The flat rolled steel trading community has been hit and hit hard by the filing of antidumping trade suits on galvanized, Galvalume (zinc-aluminum) . As one trader put it to us earlier this week, “Business as usual has been blown up for the traders.”
A number of traders spoke to SMU about the scope of the filings, the sheer number of tons affected. Traders told SMU that there are not enough steel mills left in the world that could fill the void left if all of the mills are impacted.
This is not to say that there aren’t foreign steel mills willing to take a bite out of the U.S. flat rolled steel pie. SMU understands that Vietnam has been very active in the cold rolled and coated steel markets.
We learned that Vietnamese cold rolled material was being sold this week at less than $500 per ton delivered into a USA port. Our current domestic average price FOB mill is $580 per ton.
One of the West Coast traders told us that there is going to be an issue with galvanized products should all of the countries affected by the filing remain (China, Korea, India, Taiwan & Italy). Their opinion was the Vietnamese mills could handle approximately 50 percent of the shortfall but they do not know where the balance will come from.
We were told that the U.S. West Coast market, “…is an offshore market.”
“There is going to be a shortage of galvanized on the West Coast,” said one trader.
When asked about selling prices dropping from foreign steel sources the trader explained to us that commodity prices, currency values against the U.S. dollar and over capacity have led to price drops on the world market. The cost to produce steel have dropped in China and elsewhere and just because steel prices are being offered at lower prices here in the domestic market does not mean the steel is being “dumped” here.
“This doesn’t do anybody any good,” the West Coast trader told us. There has been an exodus of U.S. manufacturing off the West Coast going offshore, Mexico or moving further to the Eastern USA. As prices escalate and sources of supply become questionable the answer for many manufacturing firms is to move their products overseas thus costing jobs here in the USA.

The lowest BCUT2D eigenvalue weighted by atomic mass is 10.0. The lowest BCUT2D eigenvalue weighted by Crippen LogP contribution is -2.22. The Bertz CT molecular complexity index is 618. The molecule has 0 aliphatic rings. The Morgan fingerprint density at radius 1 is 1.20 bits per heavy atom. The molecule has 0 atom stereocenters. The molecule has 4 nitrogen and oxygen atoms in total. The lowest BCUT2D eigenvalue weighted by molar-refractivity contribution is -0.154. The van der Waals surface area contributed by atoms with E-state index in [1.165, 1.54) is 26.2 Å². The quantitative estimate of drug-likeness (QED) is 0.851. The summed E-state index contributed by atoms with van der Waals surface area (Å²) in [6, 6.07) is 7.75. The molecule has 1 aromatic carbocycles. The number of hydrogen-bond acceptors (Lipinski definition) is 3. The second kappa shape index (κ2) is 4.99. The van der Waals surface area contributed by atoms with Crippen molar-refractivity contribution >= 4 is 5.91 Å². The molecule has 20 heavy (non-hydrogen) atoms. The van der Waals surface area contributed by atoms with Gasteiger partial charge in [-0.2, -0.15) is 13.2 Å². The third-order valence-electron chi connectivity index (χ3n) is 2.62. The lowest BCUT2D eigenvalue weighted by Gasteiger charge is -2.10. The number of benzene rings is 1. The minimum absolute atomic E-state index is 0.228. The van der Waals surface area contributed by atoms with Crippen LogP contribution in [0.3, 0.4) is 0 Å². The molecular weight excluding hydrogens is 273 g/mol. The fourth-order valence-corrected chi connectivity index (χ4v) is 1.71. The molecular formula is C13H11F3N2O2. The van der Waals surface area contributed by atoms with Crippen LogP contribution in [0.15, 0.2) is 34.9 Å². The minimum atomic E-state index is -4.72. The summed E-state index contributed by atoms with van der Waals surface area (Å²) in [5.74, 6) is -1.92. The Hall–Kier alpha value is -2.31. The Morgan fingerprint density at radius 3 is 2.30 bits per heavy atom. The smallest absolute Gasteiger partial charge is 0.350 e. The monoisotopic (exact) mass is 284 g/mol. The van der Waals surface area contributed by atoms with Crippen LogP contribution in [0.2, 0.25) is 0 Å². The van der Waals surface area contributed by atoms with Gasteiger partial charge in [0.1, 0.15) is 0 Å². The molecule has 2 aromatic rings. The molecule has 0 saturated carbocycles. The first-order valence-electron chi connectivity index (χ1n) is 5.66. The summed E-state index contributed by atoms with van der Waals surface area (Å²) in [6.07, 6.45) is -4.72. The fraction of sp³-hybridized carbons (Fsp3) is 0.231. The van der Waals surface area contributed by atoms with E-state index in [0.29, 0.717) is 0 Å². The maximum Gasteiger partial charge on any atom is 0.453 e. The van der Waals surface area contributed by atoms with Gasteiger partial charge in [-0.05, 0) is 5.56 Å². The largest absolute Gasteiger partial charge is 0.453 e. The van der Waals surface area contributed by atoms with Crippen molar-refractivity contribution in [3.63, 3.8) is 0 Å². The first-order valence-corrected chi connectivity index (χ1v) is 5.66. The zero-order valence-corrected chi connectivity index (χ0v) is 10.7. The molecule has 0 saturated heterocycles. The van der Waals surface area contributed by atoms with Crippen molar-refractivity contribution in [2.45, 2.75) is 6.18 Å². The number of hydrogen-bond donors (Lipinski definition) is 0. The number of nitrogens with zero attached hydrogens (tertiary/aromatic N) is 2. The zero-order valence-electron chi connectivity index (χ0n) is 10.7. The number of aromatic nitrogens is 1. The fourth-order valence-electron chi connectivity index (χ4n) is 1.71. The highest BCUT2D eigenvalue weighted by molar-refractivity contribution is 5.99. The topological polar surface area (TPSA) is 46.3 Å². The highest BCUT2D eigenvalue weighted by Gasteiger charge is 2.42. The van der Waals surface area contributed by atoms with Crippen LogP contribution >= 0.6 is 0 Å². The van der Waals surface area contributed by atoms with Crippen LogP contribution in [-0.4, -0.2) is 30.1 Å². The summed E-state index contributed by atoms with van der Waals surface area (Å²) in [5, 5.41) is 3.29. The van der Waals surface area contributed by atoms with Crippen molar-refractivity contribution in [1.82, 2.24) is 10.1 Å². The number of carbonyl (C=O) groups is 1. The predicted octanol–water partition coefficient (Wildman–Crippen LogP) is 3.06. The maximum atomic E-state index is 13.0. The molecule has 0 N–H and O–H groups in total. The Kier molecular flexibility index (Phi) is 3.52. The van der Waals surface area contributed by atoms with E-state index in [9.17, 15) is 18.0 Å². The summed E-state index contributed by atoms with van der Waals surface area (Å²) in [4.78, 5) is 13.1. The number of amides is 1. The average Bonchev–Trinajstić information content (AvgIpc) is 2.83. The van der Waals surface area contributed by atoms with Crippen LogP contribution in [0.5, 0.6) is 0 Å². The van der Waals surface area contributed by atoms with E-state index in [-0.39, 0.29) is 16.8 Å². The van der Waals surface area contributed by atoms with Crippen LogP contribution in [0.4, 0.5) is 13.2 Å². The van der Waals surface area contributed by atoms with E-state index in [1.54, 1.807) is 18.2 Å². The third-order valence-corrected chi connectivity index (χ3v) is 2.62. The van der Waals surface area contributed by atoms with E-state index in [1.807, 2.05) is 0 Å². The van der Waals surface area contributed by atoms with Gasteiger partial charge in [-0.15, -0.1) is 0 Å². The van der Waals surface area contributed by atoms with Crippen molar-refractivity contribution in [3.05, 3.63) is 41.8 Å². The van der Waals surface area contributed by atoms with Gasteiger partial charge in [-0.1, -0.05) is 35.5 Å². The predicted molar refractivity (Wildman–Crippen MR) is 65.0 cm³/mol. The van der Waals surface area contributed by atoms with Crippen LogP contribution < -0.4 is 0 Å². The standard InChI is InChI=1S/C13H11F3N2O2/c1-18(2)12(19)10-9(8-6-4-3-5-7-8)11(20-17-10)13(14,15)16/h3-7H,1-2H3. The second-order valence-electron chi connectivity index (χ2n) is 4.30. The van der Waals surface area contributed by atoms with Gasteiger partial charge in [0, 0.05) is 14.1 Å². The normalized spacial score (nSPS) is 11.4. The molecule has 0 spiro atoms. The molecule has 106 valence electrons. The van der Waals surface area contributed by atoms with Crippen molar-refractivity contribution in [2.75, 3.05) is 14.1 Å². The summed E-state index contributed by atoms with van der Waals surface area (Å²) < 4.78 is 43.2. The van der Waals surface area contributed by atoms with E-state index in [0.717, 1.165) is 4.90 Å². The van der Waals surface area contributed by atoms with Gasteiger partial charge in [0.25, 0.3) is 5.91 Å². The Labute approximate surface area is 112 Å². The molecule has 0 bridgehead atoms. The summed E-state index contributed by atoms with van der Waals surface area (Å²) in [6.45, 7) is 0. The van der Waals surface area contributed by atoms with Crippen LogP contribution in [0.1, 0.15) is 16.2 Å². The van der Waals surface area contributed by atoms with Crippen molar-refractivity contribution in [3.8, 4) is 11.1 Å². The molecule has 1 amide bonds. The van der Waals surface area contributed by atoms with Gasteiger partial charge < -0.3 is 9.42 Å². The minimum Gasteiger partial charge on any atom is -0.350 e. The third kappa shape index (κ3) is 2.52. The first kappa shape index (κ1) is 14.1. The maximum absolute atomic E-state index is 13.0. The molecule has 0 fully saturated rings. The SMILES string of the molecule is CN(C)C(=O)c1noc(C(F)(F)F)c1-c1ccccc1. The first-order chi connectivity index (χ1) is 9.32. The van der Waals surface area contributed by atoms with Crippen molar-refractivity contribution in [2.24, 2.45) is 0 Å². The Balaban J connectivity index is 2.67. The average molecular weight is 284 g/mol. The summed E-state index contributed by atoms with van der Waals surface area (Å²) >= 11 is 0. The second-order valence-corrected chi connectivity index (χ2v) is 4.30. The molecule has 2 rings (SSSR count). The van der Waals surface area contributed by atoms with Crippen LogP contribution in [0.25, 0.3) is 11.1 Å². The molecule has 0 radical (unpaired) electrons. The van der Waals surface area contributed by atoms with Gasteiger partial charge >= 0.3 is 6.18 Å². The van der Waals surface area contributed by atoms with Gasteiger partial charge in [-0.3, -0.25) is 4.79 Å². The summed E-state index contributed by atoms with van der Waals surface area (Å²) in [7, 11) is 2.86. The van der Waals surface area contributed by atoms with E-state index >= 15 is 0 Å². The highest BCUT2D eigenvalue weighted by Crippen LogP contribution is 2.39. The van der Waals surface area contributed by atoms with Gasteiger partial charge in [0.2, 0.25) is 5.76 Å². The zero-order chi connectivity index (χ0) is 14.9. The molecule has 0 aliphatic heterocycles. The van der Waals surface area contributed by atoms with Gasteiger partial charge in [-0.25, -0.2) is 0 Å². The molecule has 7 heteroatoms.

The traders were being careful in their conversations with SMU to point out that prices will rise here in the United States, going against the tide for the rest of the world. “We are going to find a new normal for where steel is going to trade in the United States. It is not going to be $600 hot rolled but probably more like the $460-$540 range.”
We received a note from a long time trader who told us, “We have read your report about the ‘ trifecta ‘ which is indeed a historic moment. I don’t believe that this has ever happened before. By basically taking out imports of three of the four main import product groups ( the fourth being slabs ) the domestic steel industry will force many buyers/users of steel who are far away from a domestic mill to pay substantial premiums for inland freight on top of what will most certainly be higher prices. Manufacturers of products made mostly from steel will find it even more difficult to compete.”
This trader went on to say, “The case includes countervailing duty filings against Brazil, one of the main exporters of slabs to the US. How can a steel mill be subsidized on their exports of HRC but not on the slabs? A little double standard maybe?”
We also probed whether or not there is a large collection of unsold galvanized and cold rolled steels sitting at the ports. We asked a number of traders from the east coast to the west and we heard that the inventories did not exist.
SMU is aware of one slug of unsold hot rolled but we are not aware of large positions having been taken on coated and cold rolled. We will continue to research this subject and would appreciate any feedback you might have: info@SteelMarketUpdate.com
A number of traders are worried that it is only a matter of time before what is perceived as a weak market suddenly turns with the domestic mill lead times moving out and prices moving up.
It is not “if” but rather “when” that is the question you should be considering.
John PackardRead more from John Packard
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